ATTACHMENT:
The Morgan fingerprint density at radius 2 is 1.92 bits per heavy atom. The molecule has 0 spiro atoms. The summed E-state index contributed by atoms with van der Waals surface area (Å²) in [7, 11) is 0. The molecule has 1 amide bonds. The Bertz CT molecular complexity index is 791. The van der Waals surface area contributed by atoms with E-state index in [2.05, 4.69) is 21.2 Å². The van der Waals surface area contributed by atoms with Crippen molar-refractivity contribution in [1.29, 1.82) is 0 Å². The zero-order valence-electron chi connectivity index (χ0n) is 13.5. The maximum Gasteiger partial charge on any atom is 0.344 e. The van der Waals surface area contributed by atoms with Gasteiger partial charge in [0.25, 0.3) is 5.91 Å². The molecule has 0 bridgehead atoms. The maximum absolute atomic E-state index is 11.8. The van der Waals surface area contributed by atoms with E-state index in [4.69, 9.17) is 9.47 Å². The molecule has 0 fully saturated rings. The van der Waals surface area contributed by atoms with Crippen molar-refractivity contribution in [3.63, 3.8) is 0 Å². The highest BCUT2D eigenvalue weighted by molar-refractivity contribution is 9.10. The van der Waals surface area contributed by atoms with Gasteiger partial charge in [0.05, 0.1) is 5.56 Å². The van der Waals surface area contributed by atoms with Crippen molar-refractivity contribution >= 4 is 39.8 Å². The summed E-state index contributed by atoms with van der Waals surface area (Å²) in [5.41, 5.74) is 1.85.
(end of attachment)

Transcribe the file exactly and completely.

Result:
The Morgan fingerprint density at radius 2 is 1.92 bits per heavy atom. The molecule has 0 spiro atoms. The summed E-state index contributed by atoms with van der Waals surface area (Å²) in [7, 11) is 0. The molecule has 1 amide bonds. The Bertz CT molecular complexity index is 791. The van der Waals surface area contributed by atoms with E-state index in [2.05, 4.69) is 21.2 Å². The van der Waals surface area contributed by atoms with Crippen molar-refractivity contribution in [1.29, 1.82) is 0 Å². The zero-order valence-electron chi connectivity index (χ0n) is 13.5. The maximum Gasteiger partial charge on any atom is 0.344 e. The van der Waals surface area contributed by atoms with Gasteiger partial charge in [0.25, 0.3) is 5.91 Å². The molecule has 0 bridgehead atoms. The maximum absolute atomic E-state index is 11.8. The van der Waals surface area contributed by atoms with E-state index in [4.69, 9.17) is 9.47 Å². The molecule has 0 fully saturated rings. The van der Waals surface area contributed by atoms with Crippen molar-refractivity contribution in [3.63, 3.8) is 0 Å². The highest BCUT2D eigenvalue weighted by molar-refractivity contribution is 9.10. The van der Waals surface area contributed by atoms with Gasteiger partial charge in [0.05, 0.1) is 5.56 Å². The van der Waals surface area contributed by atoms with Crippen molar-refractivity contribution >= 4 is 39.8 Å². The summed E-state index contributed by atoms with van der Waals surface area (Å²) in [5.41, 5.74) is 1.85.